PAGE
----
Deliberate or not, the Israeli occupation army has been targeting hospitals. The Al Ahli Arab Hospital, which had the best maternity and childbirth facilities in Gaza, was one of the first to be bombed. Many of my cousins had been born there. So many pregnant women have been having painful miscarriages in Gaza due to the lack of birthing facilities and medicines.

Some of my schoolmates who have been displaced from Gaza’s Al-Remal area and are young or middle-aged mothers with three-four kids each tell me that their homes have completely been demolished. They say that the situation in the makeshift shelters and camps of the displaced is horrific. They are lining up for water and bathroom use and since there is no drinking water, many are being humiliated and treated like animals and made to drink undrinkable water from the bathroom. 

This is why my mother, who is 70, and lives alone in Gaza City, refused to leave her home. She said that she is old and her knees are bad and she would rather die at home than live a life of humiliation as a displaced squatter, forever on the run. I worry about her. Everyone tells me to take my mother out of Gaza. But she is strong and her strength gives me strength. 

My mom’s organisation represents and defends women who are getting divorced, getting deprived of inheritance, fighting custody battles. On regular days, she has a team of female lawyers working with her. All her life, she worked hard to create humane spaces for women to interact with each other and their children, especially divorced women fighting custody battles.

All this work has now been suspended. The shelter is still running but as a bomb shelter. We don’t know when it might get bombed.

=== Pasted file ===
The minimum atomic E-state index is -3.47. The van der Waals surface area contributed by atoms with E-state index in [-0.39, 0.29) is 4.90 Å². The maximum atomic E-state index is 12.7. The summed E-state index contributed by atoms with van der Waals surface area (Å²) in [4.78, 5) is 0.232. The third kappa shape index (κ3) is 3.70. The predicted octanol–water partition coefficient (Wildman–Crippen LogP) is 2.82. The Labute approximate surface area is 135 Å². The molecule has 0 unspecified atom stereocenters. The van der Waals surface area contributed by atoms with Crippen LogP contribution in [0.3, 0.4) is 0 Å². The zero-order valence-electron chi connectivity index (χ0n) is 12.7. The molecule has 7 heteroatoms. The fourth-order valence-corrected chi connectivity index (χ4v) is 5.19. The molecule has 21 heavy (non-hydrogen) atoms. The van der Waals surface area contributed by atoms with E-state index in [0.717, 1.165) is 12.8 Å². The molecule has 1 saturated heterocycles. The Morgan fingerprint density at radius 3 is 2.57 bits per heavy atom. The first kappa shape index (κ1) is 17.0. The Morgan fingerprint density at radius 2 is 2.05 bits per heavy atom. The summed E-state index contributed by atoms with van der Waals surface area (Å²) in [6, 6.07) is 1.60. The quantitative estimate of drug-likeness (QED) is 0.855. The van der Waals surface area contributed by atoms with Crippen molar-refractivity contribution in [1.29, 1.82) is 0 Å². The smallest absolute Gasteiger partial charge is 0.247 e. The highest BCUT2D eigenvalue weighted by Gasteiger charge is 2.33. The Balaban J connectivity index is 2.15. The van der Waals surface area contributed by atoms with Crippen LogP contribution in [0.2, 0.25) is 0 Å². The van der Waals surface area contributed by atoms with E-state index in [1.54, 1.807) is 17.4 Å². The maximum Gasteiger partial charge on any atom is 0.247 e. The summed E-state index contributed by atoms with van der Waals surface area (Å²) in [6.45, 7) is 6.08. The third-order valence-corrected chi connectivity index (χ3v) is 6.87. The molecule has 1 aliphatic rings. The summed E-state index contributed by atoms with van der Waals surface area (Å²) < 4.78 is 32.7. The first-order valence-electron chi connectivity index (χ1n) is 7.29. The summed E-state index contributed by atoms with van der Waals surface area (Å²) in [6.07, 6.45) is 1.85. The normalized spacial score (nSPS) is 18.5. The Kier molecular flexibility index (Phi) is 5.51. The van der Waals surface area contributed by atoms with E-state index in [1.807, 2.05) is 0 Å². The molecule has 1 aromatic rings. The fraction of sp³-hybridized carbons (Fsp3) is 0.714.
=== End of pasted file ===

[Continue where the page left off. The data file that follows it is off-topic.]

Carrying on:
I myself took a trainer course at CEDAW, a UN initiative to end discrimination against women, under which, women’s rights organisations meet in March of every year and talk about protecting women. But what is the point now? Who will I train? Even basic gender and gender rights agreements that are the bare minimum have been flouted in Gaza.

All of these services that Gaza has been developing over the years, such as healthcare, women’s emancipation, education and raising awareness about rights, changing men and women —all the generations who got changed or were working on it — half of them have died or got displaced. Who will think about rights now? About feminism? It’s a backward step in every way for the feminist movement. And yet women—feminists—around the world are still deciding which side to stand with. What is happening in Gaza is collective punishment and women have become the ones to bear it.

As I write this, my mom and her family are in Gaza, two of my aunts, all of my cousins, male and female, from my mother’s side are all in Gaza, except for a couple of us who are abroad. We don’t know what will happen to them, but so far, I have been spared the tragedy of losing a loved one this time. But two years ago, in the May war on Gaza, I lost my cousin and her husband and two kids. Her only surviving son is now 12 years old. 

I keep thinking about what that 12-year-old child must be going through today. What images are running through his head? He survived once. He survived under rubble like these people are surviving now in Gaza. The strong women of Gaza are holding on, fighting on. But, for how long? Will I ever see my mother again? For now, I have no answers.


(As told to Rakhi Bose)

(This appeared in the print as 'Women Of Gaza Are Holding On But For How Long?')